So, for example, if the agent is not responding to your emails about a repair that needs doing, don't worry too much about whether it is a breach of the agent's obligation under Schedule 2, clause 13(a) of the PSBA Reg – treat it as a breach of your landlord's obligation under your tenancy agreement to provide and maintain the premises in a reasonable state of repair, and proceed accordingly.

And if, on the other hand, the agent gives you advice on how to deal with a tenancy issue, or promises to do something for you, that's all well and good, but keep your wits about you, and don't rely on what the agent says. Speak with a TAAS instead – they look out for tenants' interests.


  1. Excellent post


  2. Very well put, have heard a number of epople who are tenants say but the real estate was nice and agreed with me.

  3. Great post and article. Also I lived on a busy inner west street with high traffic and plenty of shops with apartments above the shops. These were not listed as residential by council but as commercial, even though people such as myself had a residential lease. Development was going on all of the time around us with no consideration to the residences living above the shops and other premises. Getting access to garbage bins, recycling and other such things was a nightmare.

    Also I wonder what "reasonable" means.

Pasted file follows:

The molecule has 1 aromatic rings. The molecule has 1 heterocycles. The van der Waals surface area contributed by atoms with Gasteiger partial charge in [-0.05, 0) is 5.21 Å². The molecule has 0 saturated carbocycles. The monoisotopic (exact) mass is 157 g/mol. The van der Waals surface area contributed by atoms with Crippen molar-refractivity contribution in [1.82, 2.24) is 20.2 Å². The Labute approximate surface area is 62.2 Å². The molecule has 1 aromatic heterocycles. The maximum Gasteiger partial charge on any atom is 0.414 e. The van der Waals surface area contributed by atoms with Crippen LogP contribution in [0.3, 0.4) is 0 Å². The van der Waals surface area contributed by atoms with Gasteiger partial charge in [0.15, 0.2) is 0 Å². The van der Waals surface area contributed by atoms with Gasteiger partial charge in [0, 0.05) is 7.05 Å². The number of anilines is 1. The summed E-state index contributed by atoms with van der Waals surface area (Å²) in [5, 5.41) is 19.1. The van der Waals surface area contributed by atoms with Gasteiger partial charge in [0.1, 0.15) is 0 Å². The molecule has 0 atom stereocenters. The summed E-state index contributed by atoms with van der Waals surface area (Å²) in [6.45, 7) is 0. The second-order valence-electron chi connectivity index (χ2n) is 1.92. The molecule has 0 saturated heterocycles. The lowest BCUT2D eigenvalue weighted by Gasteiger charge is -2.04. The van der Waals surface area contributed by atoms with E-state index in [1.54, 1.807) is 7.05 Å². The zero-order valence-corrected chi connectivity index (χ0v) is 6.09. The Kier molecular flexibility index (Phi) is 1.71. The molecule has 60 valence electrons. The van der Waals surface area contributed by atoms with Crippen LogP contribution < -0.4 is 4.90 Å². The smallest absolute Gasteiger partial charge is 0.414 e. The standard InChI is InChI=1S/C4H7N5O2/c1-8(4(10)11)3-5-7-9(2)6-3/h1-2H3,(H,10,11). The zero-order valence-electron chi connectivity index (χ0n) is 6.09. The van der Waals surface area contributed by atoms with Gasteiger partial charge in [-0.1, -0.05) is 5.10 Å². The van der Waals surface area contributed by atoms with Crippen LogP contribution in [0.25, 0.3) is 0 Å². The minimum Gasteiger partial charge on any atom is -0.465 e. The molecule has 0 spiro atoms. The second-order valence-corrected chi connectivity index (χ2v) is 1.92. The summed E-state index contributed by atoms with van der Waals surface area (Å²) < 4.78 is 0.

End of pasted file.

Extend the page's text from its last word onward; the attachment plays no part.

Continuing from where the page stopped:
In my last place the apartment above leaked regularly, into one of the bedrooms. Getting the landlord to fix it in any reasonable time frame, and to any reasonable quality was very problematic. Part of that reason was that some of the quotes that the agent got were too expensive. They suggested the whole plumbing/ ceiling needed redoing. Landlord wasn't going to pay for that. So instead they kept resealing the upstairs shower/ bathroom as this was considered the site of the leakage. This went on for many many months. Everytime the tenants upstairs showered, a bucket was needed to be placed at the end of the bed where a stream of water leaked down. A plumber came to visit and cut a large square out of the plaster in the ceiling, took a recycling tub and screwed it upside down to the ceiling with a garden hose attached trailing out of the bedroom window. It was left like that for weeks. Eventually someone came back and removed it and placed a fake man hole cover over the square hole, but water stains on it revealed that the leak was continuing. Another plumber accessed the apartment above to check the sealing in the bathroom and then removed the fake man hole cover and placed some paper inside the ceiling to see if any water leaked onto that. It was left this way for years and the agents told us that the landlord was not obliged to fix this. We also had no outside light and access to our premises was only via going down the lane and behind the back of a shop and up some stairs to courtyard and front door. So an outside light over the door would provided much needed light and some security. We attached a spotlight inside pointing out onto the courtyard rear lane access, but in Winter the heat from the lamp cracked the glass. We were told we had pay for that. We had heavy stains on the walls that looked like mould, but the agent said they weren't. They were damp but mould hadn't developed. Nothing was done about it. We kept the premises in tip top shape. We did receive all of our bond back, but were never sure what the landlords responsibility was in our situation.